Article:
Did Muirfield Get a Clue?
By Torleif Sorenson on 7/16/13
Since November of last year, a growing storm has been building in opposition to the R&A and various golf clubs in the United Kingdom being men-only. And while private clubs in the UK certainly are permitted to be gender-exclusive under the Equality Act, the major problem is that the Honourable Company of Edinburgh Golfers (a.k.a. "Muirfield") is hosting the Open Championship this week.
In November, Nathan told you about how British Olympic Association chairman Lord Moynihan challenged the R&A's male-only policy. One week later, this writer posted these comments on the situation from the UK's Minister for Sport, the Rt. Hon. Hugh M. Robertson:
"It is increasingly anachronistic not to allow women to be members.To be fair, the club allows women to play the course and use the clubhouse as visitors. The complaint centers around club membership.
Now, Oliver Brown of the UK Telegraph reports that long-time club secretary Alistair Brown (no relation) is expected to be replaced in that role by Stuart McEwen, who was previously part of the Kingsbairns club and more recently the director of golf at the Gleneagles resort. The Telegraph's Brown describes McEwen as a "reformer" who is likely to do away with the men-only membership.
That will not happen this week, so the Open Championship will still be boycotted by Scottish First Minister Alex Salmond and Culture Secretary Maria Miller. They're pretty important politicians, so this is an embarrassment. But with the arrival of Stuart McEwen seemingly in the offing, the pressure on the R&A — one of the two rule-making bodies in golf — to accept women as members will be even more formidable and difficult to ignore.
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Image via Flickr, easylocum
[ comments ]
Think you meant men-only in the 1st sentence.
But I was always rooting for Agusta to lose a law suit and be forced to allow women members. Because then that would set precidence when I sue Shapes and Curves for not allowing me to join their women-only gym.
This is all ridiculous.Any club should be able to make their own rules.
Yea you shouldn't be able to legally impose anything on a private club or business. JMO. If i don't like it, i won't play there or won't buy anything from there (which is why i don't shop at walmart) but thats' the first step on a slippery slope if you start saying you HAVE to do something.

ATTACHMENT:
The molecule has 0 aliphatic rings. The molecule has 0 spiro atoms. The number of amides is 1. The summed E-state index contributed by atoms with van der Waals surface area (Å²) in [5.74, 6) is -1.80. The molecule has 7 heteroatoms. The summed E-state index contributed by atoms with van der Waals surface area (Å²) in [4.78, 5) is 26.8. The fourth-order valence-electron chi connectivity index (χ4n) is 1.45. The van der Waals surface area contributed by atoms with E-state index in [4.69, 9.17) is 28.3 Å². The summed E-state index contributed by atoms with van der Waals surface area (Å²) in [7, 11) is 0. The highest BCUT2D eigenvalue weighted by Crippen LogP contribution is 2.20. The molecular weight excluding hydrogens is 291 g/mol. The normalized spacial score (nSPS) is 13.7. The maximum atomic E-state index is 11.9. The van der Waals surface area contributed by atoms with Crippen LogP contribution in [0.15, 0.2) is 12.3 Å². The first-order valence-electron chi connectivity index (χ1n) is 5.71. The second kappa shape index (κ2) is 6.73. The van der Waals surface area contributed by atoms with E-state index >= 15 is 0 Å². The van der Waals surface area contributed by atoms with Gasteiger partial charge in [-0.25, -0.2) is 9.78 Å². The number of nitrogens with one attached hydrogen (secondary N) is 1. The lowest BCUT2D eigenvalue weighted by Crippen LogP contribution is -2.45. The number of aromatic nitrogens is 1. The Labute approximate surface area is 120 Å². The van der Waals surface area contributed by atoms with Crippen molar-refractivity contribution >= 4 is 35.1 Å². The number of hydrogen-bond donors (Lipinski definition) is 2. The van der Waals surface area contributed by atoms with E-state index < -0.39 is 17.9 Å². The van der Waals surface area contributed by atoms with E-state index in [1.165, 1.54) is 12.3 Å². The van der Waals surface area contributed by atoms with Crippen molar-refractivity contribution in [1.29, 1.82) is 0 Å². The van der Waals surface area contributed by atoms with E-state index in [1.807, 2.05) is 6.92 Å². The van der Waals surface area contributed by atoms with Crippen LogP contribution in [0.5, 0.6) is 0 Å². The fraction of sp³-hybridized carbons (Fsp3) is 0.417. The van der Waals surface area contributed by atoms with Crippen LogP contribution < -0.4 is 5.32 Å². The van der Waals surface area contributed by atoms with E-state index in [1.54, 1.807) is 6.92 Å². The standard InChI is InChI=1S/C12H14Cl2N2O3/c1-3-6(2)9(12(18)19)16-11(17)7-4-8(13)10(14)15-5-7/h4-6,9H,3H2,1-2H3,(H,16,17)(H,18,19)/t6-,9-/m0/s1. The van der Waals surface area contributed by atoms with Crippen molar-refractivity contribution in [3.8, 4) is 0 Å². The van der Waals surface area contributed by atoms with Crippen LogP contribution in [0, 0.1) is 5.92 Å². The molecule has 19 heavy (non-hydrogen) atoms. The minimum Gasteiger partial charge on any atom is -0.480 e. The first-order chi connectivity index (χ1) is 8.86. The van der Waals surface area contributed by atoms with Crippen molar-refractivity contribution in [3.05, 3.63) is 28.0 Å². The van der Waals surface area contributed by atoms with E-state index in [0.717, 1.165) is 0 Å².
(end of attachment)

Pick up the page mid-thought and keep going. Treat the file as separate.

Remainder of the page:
BTW I agree with both of you that private organizations should be free to do what they please (assuming it isn't harming other people).
Was just pointing out no-one complains about women-only organizations.
Private organizations generally should be allowed to select their own membership. When clubs play a role in large international public events (e.g. The Masters or The Open), however, I see no problem with questioning exclusionary membership rules. Creating as level a playing field as possible is the right thing to do. Since membership in some of these exclusive but publicly active clubs carries with it some advantages in business and political circles, membership rules should not exclude large segments of the population solely on factors like race or gender.
Torleif Sorenson says:
Brian, thanks for articulating that point.
Wah wah wah, gimme gimme gimme!
Who cares..if someone does not want you in their club...why would you want to be in there club??? That takes all of the fun out of being in the club in the first place. Penis envy is a mother! if a club does not allows blacks...cool..i wont be going nor would i want to go anyway....I surely would not patronize that organization!
joe jones says:
Groucho Marx when asked about joining a specific club said, "I wouldn't want to be a member of any club that would want me as a member".
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